work-code and labor discipline. If an enterprise had more than fifty workers, a conflict-commission was organized to meet in open sessions and provide "popular justice" in the workplace. In the 1970s, efforts were made to raise the status of the Confederation above other mass organizations. Yet, the original role of the unions, namely their being transmission belts for the communist leadership, were not fundamentally altered.
Another mass organization was the Free German Youth, the party's copy of the Soviet KOMSOMOL. It was established in 1946 as an allegedly nonparty, nonsectarian youth association, and its name harkened back to the early years of the Weimar Republic (see Free German Youth Organization). By 1952, the Free German Youth association had been completely absorbed into the communist system of mass-organizations, and its twofold purpose was the indoctrination of young people in the ideology of Marxism-Leninism and preparation of them for later Communist party membership. The rules provided that young people between the ages of fourteen and twenty five could join the association and, in 1982, 2.3 million was the number of its membership. This was a typically urban group; in rural areas, fewer young people joined its ranks. Every school, university, and industrial firm had a chapter of the organization. In 1983, there were 28,191 basic organizations of this institution in East Germany. Its so-called parliament met every five years. Between sessions, the Central Council, whose members were also members of the Communist party, directed its affairs. About 650,000 officials of one sort or another worked in the organization. Most of them were, or eventually became, members of the Socialist Unity party. For instance, Egon Krenz, a former leader of the Central Council, became a full member of the Communist party's Politburo; Erich Honecker (see Honecker Erich), the future secretary general of the Socialist Unity party, was the first chairman of the Free German Youth organization.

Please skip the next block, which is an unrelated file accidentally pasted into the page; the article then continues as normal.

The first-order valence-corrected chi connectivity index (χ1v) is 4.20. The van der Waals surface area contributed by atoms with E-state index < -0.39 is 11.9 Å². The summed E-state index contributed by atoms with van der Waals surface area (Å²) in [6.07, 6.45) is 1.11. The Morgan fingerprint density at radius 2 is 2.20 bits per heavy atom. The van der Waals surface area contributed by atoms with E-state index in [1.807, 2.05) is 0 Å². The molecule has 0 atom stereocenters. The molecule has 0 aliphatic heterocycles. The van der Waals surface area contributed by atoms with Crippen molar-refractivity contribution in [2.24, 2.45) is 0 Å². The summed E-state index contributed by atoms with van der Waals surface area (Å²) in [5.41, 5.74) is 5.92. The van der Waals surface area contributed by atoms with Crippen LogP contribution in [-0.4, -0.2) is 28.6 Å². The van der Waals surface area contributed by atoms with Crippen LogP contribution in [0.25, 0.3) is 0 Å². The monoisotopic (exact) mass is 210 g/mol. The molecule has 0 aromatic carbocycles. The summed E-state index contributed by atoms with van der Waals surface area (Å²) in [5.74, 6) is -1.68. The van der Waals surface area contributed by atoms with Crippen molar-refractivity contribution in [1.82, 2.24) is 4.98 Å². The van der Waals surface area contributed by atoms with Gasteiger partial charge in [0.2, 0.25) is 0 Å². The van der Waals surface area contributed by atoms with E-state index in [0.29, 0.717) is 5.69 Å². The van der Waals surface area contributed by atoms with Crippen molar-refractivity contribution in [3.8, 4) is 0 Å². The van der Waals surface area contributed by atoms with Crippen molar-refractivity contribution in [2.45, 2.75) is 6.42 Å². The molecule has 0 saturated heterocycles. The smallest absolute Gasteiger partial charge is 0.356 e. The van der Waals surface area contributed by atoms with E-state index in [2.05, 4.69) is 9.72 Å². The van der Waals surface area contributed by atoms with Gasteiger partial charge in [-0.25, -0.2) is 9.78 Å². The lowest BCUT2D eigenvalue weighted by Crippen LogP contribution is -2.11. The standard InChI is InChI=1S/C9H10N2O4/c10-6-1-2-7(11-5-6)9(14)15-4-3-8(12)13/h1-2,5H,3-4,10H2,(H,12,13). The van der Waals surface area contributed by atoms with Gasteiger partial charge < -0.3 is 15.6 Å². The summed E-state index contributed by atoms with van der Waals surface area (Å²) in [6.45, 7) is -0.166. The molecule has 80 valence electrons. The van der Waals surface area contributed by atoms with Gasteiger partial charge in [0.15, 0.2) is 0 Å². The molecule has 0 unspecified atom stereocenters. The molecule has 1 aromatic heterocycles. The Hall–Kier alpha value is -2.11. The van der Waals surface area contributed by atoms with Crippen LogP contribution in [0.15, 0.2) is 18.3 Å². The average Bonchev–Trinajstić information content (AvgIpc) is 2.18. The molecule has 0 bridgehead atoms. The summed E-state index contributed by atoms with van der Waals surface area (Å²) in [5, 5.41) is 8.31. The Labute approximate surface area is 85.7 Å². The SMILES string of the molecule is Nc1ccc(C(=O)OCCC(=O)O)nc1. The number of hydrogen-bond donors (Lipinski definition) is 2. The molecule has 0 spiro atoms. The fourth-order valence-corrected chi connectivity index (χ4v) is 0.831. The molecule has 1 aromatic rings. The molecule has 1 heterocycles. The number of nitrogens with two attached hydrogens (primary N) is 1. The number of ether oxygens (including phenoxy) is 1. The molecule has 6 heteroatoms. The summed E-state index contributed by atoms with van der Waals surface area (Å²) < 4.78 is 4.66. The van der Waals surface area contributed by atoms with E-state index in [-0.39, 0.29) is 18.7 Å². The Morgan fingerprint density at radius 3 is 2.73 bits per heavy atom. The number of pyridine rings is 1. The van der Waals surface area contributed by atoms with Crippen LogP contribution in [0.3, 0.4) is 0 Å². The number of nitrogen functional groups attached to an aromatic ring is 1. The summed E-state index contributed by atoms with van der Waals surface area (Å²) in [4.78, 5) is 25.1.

The organization was a major participant in premilitary training of young people. It also organized the Thalmann Young Pioneers Association, which recruited children for a communist equivalent of the cub scouts.
Dennis Mike, German Democratic Republic: Politics, Economics, and Society ( London, 1988), Hanke Irma, "Rund Life under Socialism," GDR Monitor, 15 ( 1986), pp. 17-36; Lane Christel , "Women in Socialist Society with Spacial Reference to the GDR," Sociology, 17. 4 ( 1994), pp. 489-505.
Mielke, Erich ( 1907-). A native son of Berlin, Mielke joined the German Communist party in 1926 and was a member of the private army of the party. During the Spanish civil war, he joined the loyalists and was a KGB agent. As such, he participated in the persecution of Trotskyists and Anarchists. When Francisco Franco's army won the civil war, Mielke, with many others, escaped to France but was placed in a French detention camp. The Soviet secret service smuggled him out of the camp and delivered him to the Soviet Union. He spent the war years in Moscow.